John Law’s bubble stock collides with the plague
The life of John Law (1671–1729) is a rags-to-riches-to-rags story that is nearly beyond belief. Just as phantasmagorical was the backdrop of speculative and pandemic miasma woven into Law’s adventures.
Just into his 20s, Law was bankrupt and imprisoned in a London jail, sentenced to death for killing a man in a duel over a woman. From these depths he became the richest person in Europe, outside of royalty.
Just days before going to the gallows, friends helped Law escape and flee to Europe. On the continent, there were not many job opportunities for him. He had apprenticed in his teens to be a banker in Edinburgh but didn’t have any letters of introduction or recommendation to deliver to prospective employers.
That left the gambling tables in the salons. Law took his gambling seriously, studying treatises on probability and mastering methods for calculating odds during card play. By his mid-thirties, he had a net worth of about $200,000, a wife and children. However, greater ambitions called.
From his earlier banking apprenticeship and subsequent readings in economics, he had hatched some ideas for bringing prosperity to a war-torn, stagnant Europe. They were published in Money and Trade Considered: with a Proposal for Supplying the Nation with Money (1705).
The book outlined a monetary system that had many of the features of systems now in widespread use in countries around the world. It called for a central bank to control the nation’s money supply so it could stimulate the economy when it was in recession or depression.
Law pitched his proposals to heads of state. Rejections piled up. Then a gambling buddy, the Duke of Orleans, was put in charge of France until a 5-year-old King became an adult. Law was duly appointed minister of finance.
In 1716, he established a bank where people could deposit their gold and silver coins for safekeeping and be given proof of receipts called banknotes. They could be used to buy goods and services or reclaim gold and silver coin deposits from the bank.
Since only a small percentage of the depositors were likely to seek redemption of their banknotes at any one time in the normal course of affairs, the bank could print unbacked banknotes to make extra loans. This would expand the money supply, allowing more businesses and consumers to buy goods, services and assets – thereby stimulating commerce.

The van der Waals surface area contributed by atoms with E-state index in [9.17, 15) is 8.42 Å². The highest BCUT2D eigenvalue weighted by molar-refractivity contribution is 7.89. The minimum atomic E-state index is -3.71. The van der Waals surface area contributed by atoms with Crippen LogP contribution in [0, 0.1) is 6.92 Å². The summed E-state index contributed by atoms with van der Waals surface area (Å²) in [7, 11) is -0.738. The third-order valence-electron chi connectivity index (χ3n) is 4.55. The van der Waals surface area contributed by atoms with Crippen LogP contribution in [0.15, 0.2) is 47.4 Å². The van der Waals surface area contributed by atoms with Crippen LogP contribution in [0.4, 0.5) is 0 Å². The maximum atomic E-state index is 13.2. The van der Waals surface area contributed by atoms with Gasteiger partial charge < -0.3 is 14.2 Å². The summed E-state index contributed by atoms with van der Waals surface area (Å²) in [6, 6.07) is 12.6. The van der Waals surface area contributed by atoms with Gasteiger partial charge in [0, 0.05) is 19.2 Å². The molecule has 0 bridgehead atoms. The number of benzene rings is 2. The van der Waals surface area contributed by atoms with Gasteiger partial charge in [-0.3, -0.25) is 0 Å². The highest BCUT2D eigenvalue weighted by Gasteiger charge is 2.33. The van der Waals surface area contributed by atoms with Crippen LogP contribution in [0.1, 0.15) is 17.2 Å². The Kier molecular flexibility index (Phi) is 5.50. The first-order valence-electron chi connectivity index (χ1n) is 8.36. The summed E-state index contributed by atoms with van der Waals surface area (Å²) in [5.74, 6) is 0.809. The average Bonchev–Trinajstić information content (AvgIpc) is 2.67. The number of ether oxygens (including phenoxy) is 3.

The Duke and Law also wanted to boost the French economy by developing trade with its resource-rich colony of Louisiana (later sold to the United States in 1803). Its territory was a massive tract of land spreading north from New Orleans all the way to Montana, with the Mississippi River running down the middle.
Hence, the creation of the Mississippi Co. in 1717. It was given a monopoly on trade with Louisiana, and authority to issue shares for raising funds. The shares were heavily promoted and made purchasable in easy instalments with the help of loans from Law’s bank.
With the promise of untold riches in Louisiana and easy financing terms, demand for Mississippi Co.’s stock was insatiable. The price soared from 500 livres to 10,000 livres between April of 1719 and February of 1720 – a twentyfold gain within 10 months.
Hundreds of French citizens became millionaires (a French term that originated from this episode). Law’s stake made him the richest person in Europe, outside of royalty.
During the mania, several more issues of Mississippi shares were floated to finance operations and acquisitions. One acquisition was particularly monumental: the purchase of the government’s debt for its interest payments.
The stimulation from the bank became too much. Inflation started to take off and erode the real value of the banknotes. Citizens increasingly flocked to the bank to reclaim their gold and silver. Long queues formed and riots broke out.
To slow down inflation and halt the run on the bank, Law began to dial down loans to businesses and to investors buying shares in Mississippi Co. This was the pin that pricked the bubble.
Looking back in his Oeuvres completes (1934 ed.), Law wrote that he had some remedies to stabilize the situation but just as the economic crisis hit in 1720, a plague broke out in France and brought commerce to a standstill.
The bank started again pumping up the money supply and making more loans. But ongoing outbreaks in the virus and bottlenecks in supply chains did not allow merchants and farmers to respond quickly to the demand. Particularly damaging, Law wrote, were the clogged coastal ports through which supplies from Louisiana and other countries could not get through.
As the crisis tumbled out of control, calls arose to carry Law off to the gallows. Talk about déjà vu…. He hastily fled France, his fortune in tatters. For the next nine years, he wandered Europe, playing at gambling tables, until his death in 1729.